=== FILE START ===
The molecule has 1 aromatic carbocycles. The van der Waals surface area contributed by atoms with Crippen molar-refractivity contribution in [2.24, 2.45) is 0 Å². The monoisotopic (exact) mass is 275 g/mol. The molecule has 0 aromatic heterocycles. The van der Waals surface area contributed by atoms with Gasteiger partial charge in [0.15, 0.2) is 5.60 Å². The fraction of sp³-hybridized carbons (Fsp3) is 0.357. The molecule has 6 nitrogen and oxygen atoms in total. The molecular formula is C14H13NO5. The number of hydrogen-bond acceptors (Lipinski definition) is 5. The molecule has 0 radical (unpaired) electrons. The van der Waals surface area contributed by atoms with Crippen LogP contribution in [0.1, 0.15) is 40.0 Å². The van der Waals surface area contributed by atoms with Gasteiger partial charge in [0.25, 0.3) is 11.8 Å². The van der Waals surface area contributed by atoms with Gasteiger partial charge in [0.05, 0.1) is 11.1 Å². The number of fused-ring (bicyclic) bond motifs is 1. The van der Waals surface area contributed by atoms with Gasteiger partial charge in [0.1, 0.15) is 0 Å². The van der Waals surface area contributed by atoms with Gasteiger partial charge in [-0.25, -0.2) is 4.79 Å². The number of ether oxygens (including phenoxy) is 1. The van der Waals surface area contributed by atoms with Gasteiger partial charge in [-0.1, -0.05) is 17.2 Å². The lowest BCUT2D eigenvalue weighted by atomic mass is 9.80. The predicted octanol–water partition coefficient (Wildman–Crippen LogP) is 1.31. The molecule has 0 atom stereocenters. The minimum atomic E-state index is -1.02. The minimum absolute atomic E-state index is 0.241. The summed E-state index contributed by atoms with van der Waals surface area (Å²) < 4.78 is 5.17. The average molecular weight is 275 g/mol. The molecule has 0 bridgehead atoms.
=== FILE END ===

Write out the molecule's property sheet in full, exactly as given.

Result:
The molecule has 1 aromatic carbocycles. The van der Waals surface area contributed by atoms with Crippen molar-refractivity contribution in [2.24, 2.45) is 0 Å². The monoisotopic (exact) mass is 275 g/mol. The molecule has 0 aromatic heterocycles. The van der Waals surface area contributed by atoms with Gasteiger partial charge in [0.15, 0.2) is 5.60 Å². The fraction of sp³-hybridized carbons (Fsp3) is 0.357. The molecule has 6 nitrogen and oxygen atoms in total. The molecular formula is C14H13NO5. The number of hydrogen-bond acceptors (Lipinski definition) is 5. The molecule has 0 radical (unpaired) electrons. The van der Waals surface area contributed by atoms with Crippen LogP contribution in [0.1, 0.15) is 40.0 Å². The van der Waals surface area contributed by atoms with Gasteiger partial charge in [0.25, 0.3) is 11.8 Å². The van der Waals surface area contributed by atoms with Gasteiger partial charge in [0.05, 0.1) is 11.1 Å². The number of fused-ring (bicyclic) bond motifs is 1. The van der Waals surface area contributed by atoms with Gasteiger partial charge in [0.1, 0.15) is 0 Å². The van der Waals surface area contributed by atoms with Gasteiger partial charge in [-0.25, -0.2) is 4.79 Å². The number of ether oxygens (including phenoxy) is 1. The van der Waals surface area contributed by atoms with Gasteiger partial charge in [-0.1, -0.05) is 17.2 Å². The lowest BCUT2D eigenvalue weighted by atomic mass is 9.80. The predicted octanol–water partition coefficient (Wildman–Crippen LogP) is 1.31. The molecule has 0 atom stereocenters. The minimum atomic E-state index is -1.02. The minimum absolute atomic E-state index is 0.241. The summed E-state index contributed by atoms with van der Waals surface area (Å²) < 4.78 is 5.17. The average molecular weight is 275 g/mol. The molecule has 0 bridgehead atoms.